Keeping The Deer Away From The Veggie Patch With Pig’s Blood
July 18, 2018
At dusk the other night, I had a staring contest with a deer in my backyard. And lost. After waving my son’s toy lawn mower in the air like a crazy person, she finally left, albeit very reluctantly. The next morning, I awoke to a collapsed deer fence around my vegetable garden; the tops of my tomato plants had been savagely attacked. I looked around for the culprit, only to see she had left a calling card: a chewed-up hosta. I was clearly dealing with a real sicko.
Perfect Habitat For Deer
It’s quite the predicament because I love deer. They’re beautiful animals, but I hate seeing them in my gardens. It’s inevitable; I have 35 hostas in my yard… 35!!!! My local gardening shop describes them as caviar for deer. But you start messing with my tomato plants, and you are literally taking food out of my mouth. I’m the type of person who doesn’t share meals at restaurants; you can only imagine how this violation made me feel.
Beyond the fact that I have far too many hostas for my own good, we have created quite the problem where deer are concerned. Despite repeated calls in my neighborhood for people to stop feeding them, it happens constantly. It results in losses in the garden, but also the loss of life; deer are often killed by cars where I live. Having more of them around has also caused a spike in Lyme disease cases.
Tricks For Critter Control
I recently came across a book called The Guide To Humane Critter Control: Natural, Non-toxic Pest Solutions To Protect Your Yard and Garden, by Theresa Rooney. It’s an easy-to-read and beautifully-illustrated book with wonderful tips and tricks to keeping all unwanted wildlife out of the garden. Surprisingly, none of her tips involve waving toy lawn mowers at deer.
The first thing you need to do after your gardens have been attacked is to identify the guilty party. My gardens were hit at either dawn or dusk, prime food-gathering times for deer. My tomato plants were about 4 or 5 feet tall, and the bite marks on the leaves and stems were very ragged; another sign of deer. Then there was that chewed-up hosta and the staring contest… I knew what I was dealing with.
For cases like these, Rooney recommends the following tricks in her book:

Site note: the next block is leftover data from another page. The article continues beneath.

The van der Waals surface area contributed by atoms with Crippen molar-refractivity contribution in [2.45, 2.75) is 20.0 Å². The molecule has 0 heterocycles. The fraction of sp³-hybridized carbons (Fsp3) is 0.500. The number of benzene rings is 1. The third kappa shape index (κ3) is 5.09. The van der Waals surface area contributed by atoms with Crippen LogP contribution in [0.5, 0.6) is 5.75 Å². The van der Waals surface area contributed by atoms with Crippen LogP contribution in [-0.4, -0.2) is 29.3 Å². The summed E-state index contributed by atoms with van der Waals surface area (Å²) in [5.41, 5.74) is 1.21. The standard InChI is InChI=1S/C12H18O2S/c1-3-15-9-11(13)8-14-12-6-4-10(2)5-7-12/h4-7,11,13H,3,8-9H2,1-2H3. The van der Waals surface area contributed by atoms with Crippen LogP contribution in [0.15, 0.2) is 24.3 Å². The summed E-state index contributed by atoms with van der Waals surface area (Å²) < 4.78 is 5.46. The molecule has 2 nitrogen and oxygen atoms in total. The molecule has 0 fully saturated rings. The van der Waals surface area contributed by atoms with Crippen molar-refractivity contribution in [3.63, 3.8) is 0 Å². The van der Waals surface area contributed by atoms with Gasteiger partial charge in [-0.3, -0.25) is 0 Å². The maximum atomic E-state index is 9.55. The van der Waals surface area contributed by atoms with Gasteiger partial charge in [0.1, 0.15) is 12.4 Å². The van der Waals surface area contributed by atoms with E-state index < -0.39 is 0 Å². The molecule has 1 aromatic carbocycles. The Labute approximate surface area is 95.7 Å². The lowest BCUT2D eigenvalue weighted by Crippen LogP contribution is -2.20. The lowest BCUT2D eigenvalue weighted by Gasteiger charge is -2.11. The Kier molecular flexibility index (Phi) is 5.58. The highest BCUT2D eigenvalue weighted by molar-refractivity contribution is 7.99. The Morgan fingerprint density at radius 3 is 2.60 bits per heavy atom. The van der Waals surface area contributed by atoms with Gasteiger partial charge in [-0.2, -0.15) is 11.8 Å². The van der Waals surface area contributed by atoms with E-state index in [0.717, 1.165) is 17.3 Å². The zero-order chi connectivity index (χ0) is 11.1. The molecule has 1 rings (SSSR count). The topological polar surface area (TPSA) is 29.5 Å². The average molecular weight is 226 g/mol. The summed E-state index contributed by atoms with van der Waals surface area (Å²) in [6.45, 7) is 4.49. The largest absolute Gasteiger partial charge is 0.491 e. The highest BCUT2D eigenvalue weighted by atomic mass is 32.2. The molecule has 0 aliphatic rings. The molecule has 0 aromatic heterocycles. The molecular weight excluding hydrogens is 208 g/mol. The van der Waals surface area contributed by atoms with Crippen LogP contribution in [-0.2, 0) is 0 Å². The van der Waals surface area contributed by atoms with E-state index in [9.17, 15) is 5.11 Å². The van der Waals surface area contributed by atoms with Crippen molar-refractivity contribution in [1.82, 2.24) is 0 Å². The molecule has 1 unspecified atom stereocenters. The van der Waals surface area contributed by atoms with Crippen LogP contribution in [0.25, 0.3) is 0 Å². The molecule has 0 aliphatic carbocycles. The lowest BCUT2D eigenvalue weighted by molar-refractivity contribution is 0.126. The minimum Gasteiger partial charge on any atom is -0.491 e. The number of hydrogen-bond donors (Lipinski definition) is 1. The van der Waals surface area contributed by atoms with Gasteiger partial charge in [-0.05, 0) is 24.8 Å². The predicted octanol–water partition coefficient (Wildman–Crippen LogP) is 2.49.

Install A Deer Fence
If you know where the deer enter your property, consider adding a fence there. Deer very rarely deviate from their chosen paths. It could either be a sturdy, 8-foot tall fence, or a 5-7 foot temporary one made of deer netting.
You could also use the deer netting to create a hammock above your crops and hostas. Similar to fishing line, deer netting is hard to see and when their sensitive noses hit it, they’ll likely turn away.
A combination of something permanent with agriculture, permaculture is the next best option. For example, a hedgerow of shrubs planted close together could help keep the deer out. They often won’t push through a hedge over fears of a predator being on the other side.
You could also choose to plant a few sacrificial plants on the outside of the hedge; the deer will eat these, and with their hunger satisfied, hopefully, be on their way. Planting thorny bushes on the outside of the hedge may also do the trick.
Ornamental grasses planted by your precious crops have also worked for many people. Deer don’t like these very much. Other deer-resistant plants include lavender and the wine and roses shrub.
Deer have a very strong sense of smell and are easily repulsed by scents such as garlic, Irish Spring soap, rotten eggs, or coyote and wolf urine.
I have a large, wooded property with multiple entry points for the deer, so fencing it all in isn’t really an option. I already have a deer fence around my vegetable gardens, and that obviously didn’t work out too well for me. Permaculture is an excellent idea, but certainly very expensive to do all at once. I decided to head down to my local hydro shop and buy a deer repellent made with pig’s blood.
It’s all-natural and harmless to kids, dogs, and your plants. You can choose to spray it onto the leaves, but similar to the cayenne pepper trick, you’ll have to reapply after every rainfall. To avoid that, the hydro shop I bought the product from recommended soaking some old dish rags in the blood and hanging them at possible entry points, as well as around the garden.
I spent the evening soaking dish rags in pig’s blood, which is not typically how I enjoy spending my free time. So what if I was covered in it and felt a little bit like Carrie from the Stephen King novel/movie? Here’s hoping it was worth it…
Do you have any tips and tricks worth sharing?